It’s May, and that means it’s Mental Health Awareness Month. This is a time to spotlight and raise awareness about the importance of good mental health. As we continue to drudge through the pandemic, social unrest, and other stressors, more and more business leaders are making mental health in the workplace a priority. Companies are recognizing that employees’ moods, thinking patterns, and behaviors impact everything from productivity and communication to safety.
Supporting your employees while they focus on their mental health could be one of the most important steps any employer can take to improve an individual’s well-being and the entire organization’s health. Here are seven ways business leaders can create a mentally healthier workplace.
Encourage a Healthy Work/Life Balance
Achieving a healthy work-life balance is essential to keeping employees engaged and inspired at work. Encourage your employees to take regular breaks Praising employees for working extra hours often backfires because it raises turnover rates and lowers staff morale, productivity, and negatively impacts company culture. Prevent burnout and the negative consequences associated with it, such as a 50% decrease in shared performance goals. Meet regularly with your employees to discuss ways to avoid burnout—such as encouraging workers to share their ideas or asking for anonymous input through an online survey.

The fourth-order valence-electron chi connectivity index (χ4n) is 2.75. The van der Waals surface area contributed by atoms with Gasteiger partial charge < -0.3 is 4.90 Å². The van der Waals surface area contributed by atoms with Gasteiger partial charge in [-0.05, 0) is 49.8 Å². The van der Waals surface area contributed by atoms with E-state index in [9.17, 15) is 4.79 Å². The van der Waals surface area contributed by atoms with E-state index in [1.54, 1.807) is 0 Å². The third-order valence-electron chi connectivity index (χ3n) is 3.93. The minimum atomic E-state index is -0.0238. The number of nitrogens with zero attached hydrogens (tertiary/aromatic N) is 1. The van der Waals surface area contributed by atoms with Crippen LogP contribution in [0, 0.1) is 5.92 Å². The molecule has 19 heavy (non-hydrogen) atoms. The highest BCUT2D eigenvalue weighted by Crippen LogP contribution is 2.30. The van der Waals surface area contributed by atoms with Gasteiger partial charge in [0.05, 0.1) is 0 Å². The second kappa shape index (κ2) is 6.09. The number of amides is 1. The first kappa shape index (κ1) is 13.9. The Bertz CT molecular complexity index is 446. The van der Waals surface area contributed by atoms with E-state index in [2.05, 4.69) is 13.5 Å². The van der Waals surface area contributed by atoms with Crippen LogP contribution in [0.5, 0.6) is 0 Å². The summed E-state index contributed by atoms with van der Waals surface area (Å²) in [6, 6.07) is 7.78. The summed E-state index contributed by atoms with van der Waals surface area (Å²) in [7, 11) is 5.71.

Companies fight burnout by encouraging remote work opportunities. Remote work relieves stress, increases productivity, and helps employees maintain a healthy work/life balance. Managers are also checking in with individual employees or groups to see how they’re doing outside of work and in it. Allowing managers to ask questions about what’s happening in an employee’s life shows genuine interest in them and makes them feel important. There are several ways companies fight burnout. The most important is allowing employees to take a vacation or personal time when they need it to recharge and return to work refreshed and ready for action.
Make Mental Health Part of Company Culture
91% of employees believed that a company’s culture should support mental health. As a leader, you can encourage and reinforce good mental health at work by making it part of your company culture. By developing a culture to help those who struggle and communicating how they can receive it, you’ll create a supportive workplace environment. Making mental health part of company culture looks like having an open and safe place where employees can raise any concerns or talk about difficult issues in or out of the workplace. A simple way to start this process is to make time in one-on-one meetings with your employees. These can occur every week, every other week, or once a month.